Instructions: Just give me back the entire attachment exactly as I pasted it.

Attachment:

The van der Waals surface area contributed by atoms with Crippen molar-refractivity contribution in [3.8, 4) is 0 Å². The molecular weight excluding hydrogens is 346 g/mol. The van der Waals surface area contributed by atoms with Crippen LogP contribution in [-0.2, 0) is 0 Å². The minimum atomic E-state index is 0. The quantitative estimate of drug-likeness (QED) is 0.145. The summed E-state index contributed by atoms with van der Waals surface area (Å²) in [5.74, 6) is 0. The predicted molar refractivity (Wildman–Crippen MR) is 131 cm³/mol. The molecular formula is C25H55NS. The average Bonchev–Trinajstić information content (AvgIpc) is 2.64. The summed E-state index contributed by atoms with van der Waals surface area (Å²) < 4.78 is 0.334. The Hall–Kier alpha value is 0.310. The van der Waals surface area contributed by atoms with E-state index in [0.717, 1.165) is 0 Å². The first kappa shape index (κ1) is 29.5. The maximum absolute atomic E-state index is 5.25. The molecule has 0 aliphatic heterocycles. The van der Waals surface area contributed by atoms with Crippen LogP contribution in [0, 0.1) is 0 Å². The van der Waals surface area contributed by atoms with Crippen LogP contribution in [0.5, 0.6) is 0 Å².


The van der Waals surface area contributed by atoms with Crippen molar-refractivity contribution in [3.8, 4) is 0 Å². The molecular weight excluding hydrogens is 346 g/mol. The van der Waals surface area contributed by atoms with Crippen LogP contribution in [-0.2, 0) is 0 Å². The minimum atomic E-state index is 0. The quantitative estimate of drug-likeness (QED) is 0.145. The summed E-state index contributed by atoms with van der Waals surface area (Å²) in [5.74, 6) is 0. The predicted molar refractivity (Wildman–Crippen MR) is 131 cm³/mol. The molecular formula is C25H55NS. The average Bonchev–Trinajstić information content (AvgIpc) is 2.64. The summed E-state index contributed by atoms with van der Waals surface area (Å²) < 4.78 is 0.334. The Hall–Kier alpha value is 0.310. The van der Waals surface area contributed by atoms with E-state index in [0.717, 1.165) is 0 Å². The first kappa shape index (κ1) is 29.5. The maximum absolute atomic E-state index is 5.25. The molecule has 0 aliphatic heterocycles. The van der Waals surface area contributed by atoms with Crippen LogP contribution in [0, 0.1) is 0 Å². The van der Waals surface area contributed by atoms with Crippen LogP contribution in [0.5, 0.6) is 0 Å².